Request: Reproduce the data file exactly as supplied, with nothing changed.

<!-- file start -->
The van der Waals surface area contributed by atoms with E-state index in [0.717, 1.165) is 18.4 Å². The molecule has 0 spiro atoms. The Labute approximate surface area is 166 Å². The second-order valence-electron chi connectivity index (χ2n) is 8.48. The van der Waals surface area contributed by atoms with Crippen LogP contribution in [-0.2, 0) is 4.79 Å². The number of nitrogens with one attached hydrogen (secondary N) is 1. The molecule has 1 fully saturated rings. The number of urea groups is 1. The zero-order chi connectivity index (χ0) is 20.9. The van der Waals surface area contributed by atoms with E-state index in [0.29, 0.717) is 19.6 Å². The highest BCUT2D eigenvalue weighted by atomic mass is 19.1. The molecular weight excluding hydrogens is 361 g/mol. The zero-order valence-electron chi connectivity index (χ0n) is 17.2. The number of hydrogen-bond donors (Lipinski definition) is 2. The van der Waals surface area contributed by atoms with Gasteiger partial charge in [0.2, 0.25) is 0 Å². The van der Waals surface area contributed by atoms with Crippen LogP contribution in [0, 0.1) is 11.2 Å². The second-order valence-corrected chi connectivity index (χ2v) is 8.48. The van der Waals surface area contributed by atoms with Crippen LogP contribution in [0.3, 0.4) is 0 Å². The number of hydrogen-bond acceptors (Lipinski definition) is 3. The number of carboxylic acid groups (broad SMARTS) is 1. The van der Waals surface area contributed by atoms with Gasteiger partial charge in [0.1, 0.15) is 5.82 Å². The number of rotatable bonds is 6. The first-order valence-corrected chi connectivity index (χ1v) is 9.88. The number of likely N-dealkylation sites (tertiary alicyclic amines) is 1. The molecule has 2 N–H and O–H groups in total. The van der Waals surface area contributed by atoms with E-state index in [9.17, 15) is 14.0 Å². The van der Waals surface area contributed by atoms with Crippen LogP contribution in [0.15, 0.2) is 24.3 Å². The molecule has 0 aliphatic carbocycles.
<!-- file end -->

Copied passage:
The van der Waals surface area contributed by atoms with E-state index in [0.717, 1.165) is 18.4 Å². The molecule has 0 spiro atoms. The Labute approximate surface area is 166 Å². The second-order valence-electron chi connectivity index (χ2n) is 8.48. The van der Waals surface area contributed by atoms with Crippen LogP contribution in [-0.2, 0) is 4.79 Å². The number of nitrogens with one attached hydrogen (secondary N) is 1. The molecule has 1 fully saturated rings. The number of urea groups is 1. The zero-order chi connectivity index (χ0) is 20.9. The van der Waals surface area contributed by atoms with E-state index in [0.29, 0.717) is 19.6 Å². The highest BCUT2D eigenvalue weighted by atomic mass is 19.1. The molecular weight excluding hydrogens is 361 g/mol. The zero-order valence-electron chi connectivity index (χ0n) is 17.2. The number of hydrogen-bond donors (Lipinski definition) is 2. The van der Waals surface area contributed by atoms with Gasteiger partial charge in [0.2, 0.25) is 0 Å². The van der Waals surface area contributed by atoms with Crippen LogP contribution in [0, 0.1) is 11.2 Å². The second-order valence-corrected chi connectivity index (χ2v) is 8.48. The van der Waals surface area contributed by atoms with Crippen LogP contribution in [0.3, 0.4) is 0 Å². The number of hydrogen-bond acceptors (Lipinski definition) is 3. The number of carboxylic acid groups (broad SMARTS) is 1. The van der Waals surface area contributed by atoms with Gasteiger partial charge in [0.1, 0.15) is 5.82 Å². The number of rotatable bonds is 6. The first-order valence-corrected chi connectivity index (χ1v) is 9.88. The number of likely N-dealkylation sites (tertiary alicyclic amines) is 1. The molecule has 2 N–H and O–H groups in total. The van der Waals surface area contributed by atoms with E-state index in [9.17, 15) is 14.0 Å². The van der Waals surface area contributed by atoms with Crippen LogP contribution in [0.15, 0.2) is 24.3 Å². The molecule has 0 aliphatic carbocycles.